The book was written in two parts. Some say that Collodi did not intend the book for children. If so, he chose a strange venue: it was serialized, after all, in Il Giornale dei Bambini, the first “children’s newspaper.” Anyway, presumably he was satisfied with the first 15 chapters and was ready to pack it in at that point. But Chapter 15 ends with Pinocchio’s being hanged! (Betcha didn’t remember THAT!) Well, the publisher could not countenance all those traumatized bambini, so he persuaded Collodi to rescue Pinocchio and push on, which he did (grudgingly?) for another 21 chapters, until finally, with the Blue Fairy’s help, Pinocchio does get to be a real boy.

Plagiarisms (“homages,” to be charitable?) abound. In Chapter 16, the Blue Fairy’s carriage and servants seem lifted from Cinderella, the donkey episode owes a big debt to Apulieus, and we’ve all heard that “Leviathan Swallows Man Alive” bit before. Sometimes Pinocchio seems more pastiche than invention. My favorite for gratuitous weirdness, though, is Chapter 20, in which Pinocchio comes upon a huge green serpent blocking the road. “Its skin was green, its eyes were fiery, and its pointed tail smoked like a chimney.” Perhaps it was the smoking tail, but I thought I had got magicked back to the psychedelic Sixties! (I should be more understanding. My wits flag, too, when having to crank out yet another Weekend Wonk.) Pinocchio takes a tumble so ridiculous that the snake laughs until its heart ruptures and it dies. End of chapter.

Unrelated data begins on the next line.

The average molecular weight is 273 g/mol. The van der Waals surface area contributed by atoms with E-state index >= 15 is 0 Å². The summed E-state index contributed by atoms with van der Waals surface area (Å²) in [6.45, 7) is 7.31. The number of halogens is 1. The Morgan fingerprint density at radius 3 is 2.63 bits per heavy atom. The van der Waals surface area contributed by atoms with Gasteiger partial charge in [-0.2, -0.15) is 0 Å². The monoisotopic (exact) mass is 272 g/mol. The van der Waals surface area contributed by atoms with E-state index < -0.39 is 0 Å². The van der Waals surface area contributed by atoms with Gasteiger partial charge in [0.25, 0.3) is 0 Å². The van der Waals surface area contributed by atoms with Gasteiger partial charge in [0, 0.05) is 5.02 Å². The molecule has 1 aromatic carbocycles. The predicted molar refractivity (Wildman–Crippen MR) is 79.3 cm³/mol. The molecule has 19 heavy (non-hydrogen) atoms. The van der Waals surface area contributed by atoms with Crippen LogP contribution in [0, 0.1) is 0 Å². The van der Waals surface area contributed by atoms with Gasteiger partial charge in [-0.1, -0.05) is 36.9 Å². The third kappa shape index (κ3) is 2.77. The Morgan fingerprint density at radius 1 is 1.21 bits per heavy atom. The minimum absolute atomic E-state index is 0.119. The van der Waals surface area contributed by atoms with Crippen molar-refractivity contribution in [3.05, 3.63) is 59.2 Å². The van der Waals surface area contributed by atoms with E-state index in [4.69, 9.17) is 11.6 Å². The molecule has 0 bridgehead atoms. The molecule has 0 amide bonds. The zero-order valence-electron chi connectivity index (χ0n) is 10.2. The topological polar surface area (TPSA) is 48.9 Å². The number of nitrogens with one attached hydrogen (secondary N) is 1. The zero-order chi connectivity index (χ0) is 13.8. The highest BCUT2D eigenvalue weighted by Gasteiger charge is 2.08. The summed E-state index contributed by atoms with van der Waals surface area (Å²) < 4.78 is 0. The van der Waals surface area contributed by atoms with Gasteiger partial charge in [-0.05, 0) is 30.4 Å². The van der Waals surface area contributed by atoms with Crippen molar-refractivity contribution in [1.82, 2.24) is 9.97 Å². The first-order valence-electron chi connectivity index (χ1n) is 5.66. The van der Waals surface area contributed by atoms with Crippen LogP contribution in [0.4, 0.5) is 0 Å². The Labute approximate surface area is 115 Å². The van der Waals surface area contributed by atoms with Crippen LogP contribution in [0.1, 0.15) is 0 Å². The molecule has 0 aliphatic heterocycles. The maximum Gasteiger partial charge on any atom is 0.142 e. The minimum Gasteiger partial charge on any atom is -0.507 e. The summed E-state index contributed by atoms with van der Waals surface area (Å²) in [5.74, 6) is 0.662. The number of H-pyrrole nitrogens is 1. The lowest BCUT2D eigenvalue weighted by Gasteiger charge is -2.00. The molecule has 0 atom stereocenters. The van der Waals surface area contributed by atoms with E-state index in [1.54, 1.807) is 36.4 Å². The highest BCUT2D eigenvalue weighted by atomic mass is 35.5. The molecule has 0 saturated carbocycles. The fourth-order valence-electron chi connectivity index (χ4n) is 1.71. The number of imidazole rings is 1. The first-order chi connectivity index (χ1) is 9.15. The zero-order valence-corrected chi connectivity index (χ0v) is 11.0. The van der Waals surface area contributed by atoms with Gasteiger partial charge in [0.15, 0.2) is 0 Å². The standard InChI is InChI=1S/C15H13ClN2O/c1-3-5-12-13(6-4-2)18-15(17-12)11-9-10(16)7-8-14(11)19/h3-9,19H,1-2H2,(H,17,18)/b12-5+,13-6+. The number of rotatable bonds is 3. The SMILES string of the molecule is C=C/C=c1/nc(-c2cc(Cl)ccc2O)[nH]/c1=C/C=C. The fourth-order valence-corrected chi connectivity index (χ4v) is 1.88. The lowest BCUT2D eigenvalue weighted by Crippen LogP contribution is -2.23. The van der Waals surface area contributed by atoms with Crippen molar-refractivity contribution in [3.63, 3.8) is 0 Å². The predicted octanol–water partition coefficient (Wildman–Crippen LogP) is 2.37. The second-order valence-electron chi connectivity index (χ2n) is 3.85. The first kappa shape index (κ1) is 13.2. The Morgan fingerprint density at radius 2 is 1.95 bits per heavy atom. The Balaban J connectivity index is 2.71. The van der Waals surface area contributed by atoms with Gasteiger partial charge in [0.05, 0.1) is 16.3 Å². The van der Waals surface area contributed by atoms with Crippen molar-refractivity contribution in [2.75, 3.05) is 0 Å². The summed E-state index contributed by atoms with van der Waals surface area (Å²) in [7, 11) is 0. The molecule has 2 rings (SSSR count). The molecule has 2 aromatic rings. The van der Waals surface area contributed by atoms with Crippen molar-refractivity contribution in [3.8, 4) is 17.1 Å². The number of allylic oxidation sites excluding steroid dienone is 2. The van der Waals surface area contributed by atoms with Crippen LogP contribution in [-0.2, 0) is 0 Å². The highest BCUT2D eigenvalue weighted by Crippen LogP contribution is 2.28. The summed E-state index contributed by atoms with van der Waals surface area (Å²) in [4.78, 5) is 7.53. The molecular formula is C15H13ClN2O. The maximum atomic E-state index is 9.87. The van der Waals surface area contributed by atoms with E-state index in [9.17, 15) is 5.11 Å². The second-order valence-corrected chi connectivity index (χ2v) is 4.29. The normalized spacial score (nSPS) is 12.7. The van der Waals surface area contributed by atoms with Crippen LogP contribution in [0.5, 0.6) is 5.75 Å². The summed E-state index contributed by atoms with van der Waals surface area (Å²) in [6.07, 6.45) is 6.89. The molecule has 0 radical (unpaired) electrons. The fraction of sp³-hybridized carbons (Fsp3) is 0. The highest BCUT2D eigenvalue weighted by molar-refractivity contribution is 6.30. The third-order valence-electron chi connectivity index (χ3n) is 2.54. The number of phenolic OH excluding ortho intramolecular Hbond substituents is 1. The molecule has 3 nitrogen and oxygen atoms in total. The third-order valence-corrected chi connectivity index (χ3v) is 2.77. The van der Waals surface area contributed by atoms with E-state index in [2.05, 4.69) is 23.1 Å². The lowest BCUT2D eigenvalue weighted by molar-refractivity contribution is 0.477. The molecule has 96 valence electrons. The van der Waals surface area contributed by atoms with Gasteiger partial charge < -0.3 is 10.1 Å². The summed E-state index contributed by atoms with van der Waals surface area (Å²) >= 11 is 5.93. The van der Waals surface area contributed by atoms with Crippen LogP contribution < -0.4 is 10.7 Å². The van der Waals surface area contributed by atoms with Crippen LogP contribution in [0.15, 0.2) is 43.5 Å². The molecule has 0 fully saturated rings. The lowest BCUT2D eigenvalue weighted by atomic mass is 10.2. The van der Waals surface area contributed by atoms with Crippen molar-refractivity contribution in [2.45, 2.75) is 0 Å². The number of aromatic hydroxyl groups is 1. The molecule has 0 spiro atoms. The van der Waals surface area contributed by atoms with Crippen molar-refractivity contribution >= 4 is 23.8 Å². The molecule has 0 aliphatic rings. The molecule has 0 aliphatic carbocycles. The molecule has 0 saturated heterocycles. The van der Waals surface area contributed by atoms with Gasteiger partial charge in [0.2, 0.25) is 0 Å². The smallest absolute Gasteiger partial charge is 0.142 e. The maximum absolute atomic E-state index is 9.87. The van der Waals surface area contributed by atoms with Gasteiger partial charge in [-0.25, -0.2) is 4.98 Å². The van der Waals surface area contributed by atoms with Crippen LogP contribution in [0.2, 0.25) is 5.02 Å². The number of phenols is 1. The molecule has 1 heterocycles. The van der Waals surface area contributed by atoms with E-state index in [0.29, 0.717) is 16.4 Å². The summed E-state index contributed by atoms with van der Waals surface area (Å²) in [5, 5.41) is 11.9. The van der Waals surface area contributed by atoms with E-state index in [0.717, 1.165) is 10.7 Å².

The pace picks up shortly thereafter. The blue-haired child appears to have died, but then we find out that, no, she didn’t, not really. We realize gradually that the blue-haired child will be sister to Pinocchio, the Blue Fairy a mother figure, and of course Geppetto the father. A family is coming together here. And Pinocchio seems finally to be learning from all his foolishness and ingratitude. The closer he gets to being a boy, the stronger he gets, so much does he long for the change. But this is a story of redemption and Pinocchio is not yet ready. On the eve of his becoming a real boy, and after putting up a really impressive resistance, he finally surrenders to the wiles of Lampwick and the other wicked boys and goes off with them to Playland, where—no surprise—he and the others are gradually turned into donkeys by the evil cart driver.

More misfortunes ensue. Pinocchio gets swallowed by the huge shark, and whom does he find eking out an existence in its belly but old Geppetto, who has been searching the world for him. Together they gush forth from the leviathan—there’s resurrection for you!—and make their way home. Pinocchio has finally learned to be a genuine good boy and so becomes—a genuine good boy. The puppet slumps haplessly against a chair, a heap of jumbled sticks.

For all my carping, the story does stick in the mind like a burr. I think it is because of Collodi’s wonderful central symbol, Pinocchio himself, a puppet but a puppet without strings, alive and yet not alive, who fails test after test but finally achieves the mixed blessing of mortality. The critic Benedetto Croce felt that the “wood from which Pinocchio is carved is Humanity itself.”*

Perhaps so. We can only wish Geppetto’s little boy desperate good luck.

*quoted in the 2002 edition, trans. Nancy Canepa